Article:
It’s Not Too Late to Get the Flu Shot

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January 29, 2018

It’s Not Too Late to Get the Flu Shot

If you’re wondering whether it’s too late to get a flu shot, answer this simple question: Are you more than 6 months old?

The Centers for Disease Control and Prevention (CDC) recommends everyone past that tender age get an annual flu vaccination. And while the organization recommends getting vaccinated by the end of October, it’s not too late.

“Getting the flu shot later—even into January and beyond—can still be beneficial,” says Dr. Hilit Hassidim, an internal medicine physician with Pedicino Primary Care Associates, a Holy Redeemer practice.

The vaccine is especially important for people at high risk, those who live with them, and those who care for them. In particular, those who care for children younger than 6 months of age should get the vaccine. “Infants have a high risk for serious flu, but they’re too young to get the vaccine,” says Dr. Hassidim. “Everyone should get a flu shot. It is more important for people who have chronic medical conditions since the flu can cause serious complications that could lead to hospitalization and sometimes, even death.”

Chronic conditions include asthma, COPD, heart disease, diabetes, chronic renal and liver disorders and obesity.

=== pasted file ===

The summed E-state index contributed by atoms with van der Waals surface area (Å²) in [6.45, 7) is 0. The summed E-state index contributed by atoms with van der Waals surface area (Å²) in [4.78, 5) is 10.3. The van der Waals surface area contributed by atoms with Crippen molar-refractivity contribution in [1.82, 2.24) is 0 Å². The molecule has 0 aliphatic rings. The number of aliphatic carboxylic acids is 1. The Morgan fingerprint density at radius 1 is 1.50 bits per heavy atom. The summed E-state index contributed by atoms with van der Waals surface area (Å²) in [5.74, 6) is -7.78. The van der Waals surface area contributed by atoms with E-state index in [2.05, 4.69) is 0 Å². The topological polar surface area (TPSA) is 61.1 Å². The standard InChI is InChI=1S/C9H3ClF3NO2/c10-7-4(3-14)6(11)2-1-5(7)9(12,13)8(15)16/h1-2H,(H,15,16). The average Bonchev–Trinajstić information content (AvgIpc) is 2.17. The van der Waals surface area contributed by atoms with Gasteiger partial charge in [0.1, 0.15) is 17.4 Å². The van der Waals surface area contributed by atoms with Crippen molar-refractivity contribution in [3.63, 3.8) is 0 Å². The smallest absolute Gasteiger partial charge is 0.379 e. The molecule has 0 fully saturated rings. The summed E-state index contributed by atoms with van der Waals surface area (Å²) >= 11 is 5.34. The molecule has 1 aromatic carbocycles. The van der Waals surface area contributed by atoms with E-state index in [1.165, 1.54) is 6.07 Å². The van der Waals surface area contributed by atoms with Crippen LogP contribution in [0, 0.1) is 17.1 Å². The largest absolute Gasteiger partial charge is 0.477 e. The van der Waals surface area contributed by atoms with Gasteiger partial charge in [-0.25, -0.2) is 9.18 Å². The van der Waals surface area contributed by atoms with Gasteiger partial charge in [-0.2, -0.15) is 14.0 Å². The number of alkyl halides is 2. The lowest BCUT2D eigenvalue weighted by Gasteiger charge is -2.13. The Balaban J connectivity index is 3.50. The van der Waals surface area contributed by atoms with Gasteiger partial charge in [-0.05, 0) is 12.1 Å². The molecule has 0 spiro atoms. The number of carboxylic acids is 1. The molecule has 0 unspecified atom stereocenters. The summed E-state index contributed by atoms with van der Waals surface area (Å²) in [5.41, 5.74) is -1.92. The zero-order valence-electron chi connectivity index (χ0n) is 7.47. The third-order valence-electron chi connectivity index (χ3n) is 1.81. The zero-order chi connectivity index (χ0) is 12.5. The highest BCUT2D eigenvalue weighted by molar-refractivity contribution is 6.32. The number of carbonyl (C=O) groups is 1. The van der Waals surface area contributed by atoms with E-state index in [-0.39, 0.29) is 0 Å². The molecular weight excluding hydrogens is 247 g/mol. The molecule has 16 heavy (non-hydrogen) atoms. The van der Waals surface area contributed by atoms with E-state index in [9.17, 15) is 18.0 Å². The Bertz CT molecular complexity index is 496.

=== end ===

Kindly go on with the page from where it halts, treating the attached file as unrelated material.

It’s important for pregnant women to get vaccinated as well—they are more prone to catching the flu. When pregnant women get the flu vaccine, their own risk of developing influenza decreases. “But that’s not all,” says Sr. Hassidim. “The women’s babies also receive important protection immediately after birth, when they’re most vulnerable.”

Depending on which vaccine you receive, a flu shot will protect you against three or four viruses. For the 2017-2018 flu season, the CDC recommends the inactivated influenza vaccine and the recombinant influenza vaccine. The nasal spray flu vaccine should not be used.

“Why get complication when you can prevent it with vaccination?” says Dr. Hassidim.

Avoid Passing the Flu

The seasonal flu spreads from person to person through coughing or sneezing. To avoid passing the flu:

  • Wash your hands often with soap and water, or use an alcohol-based hand sanitizer.
  • Cough or sneeze into a tissue, then throw the tissue away.
  • Don’t touch your eyes, nose, or mouth after washing your hands.
  • Try to stay away from sick people.
  • See your doctor quickly if you get the flu. Antiviral drugs treat the flu, but they work best within two days of getting sick.

If You Get the Flu:

  • Stay home and rest until your fever has been gone for at least 24 hours.
  • Drink lots of fluids.
  • Take over-the-counter medications to relieve fever, aches, pains, congestion, and coughing.

If you have a fever over 102 degrees, persistent vomiting, or very swollen glands in your neck or jaw, it’s time to see a doctor. You should also call your doctor if any of these flu symptoms last more than 10 days or get worse instead of better: fever, sore throat, headache, chills, cough, body aches, fatigue, and diarrhea.

To learn more tips on health and wellness, check out our blog's wellness section. Learn more about Dr. Hassidim here.

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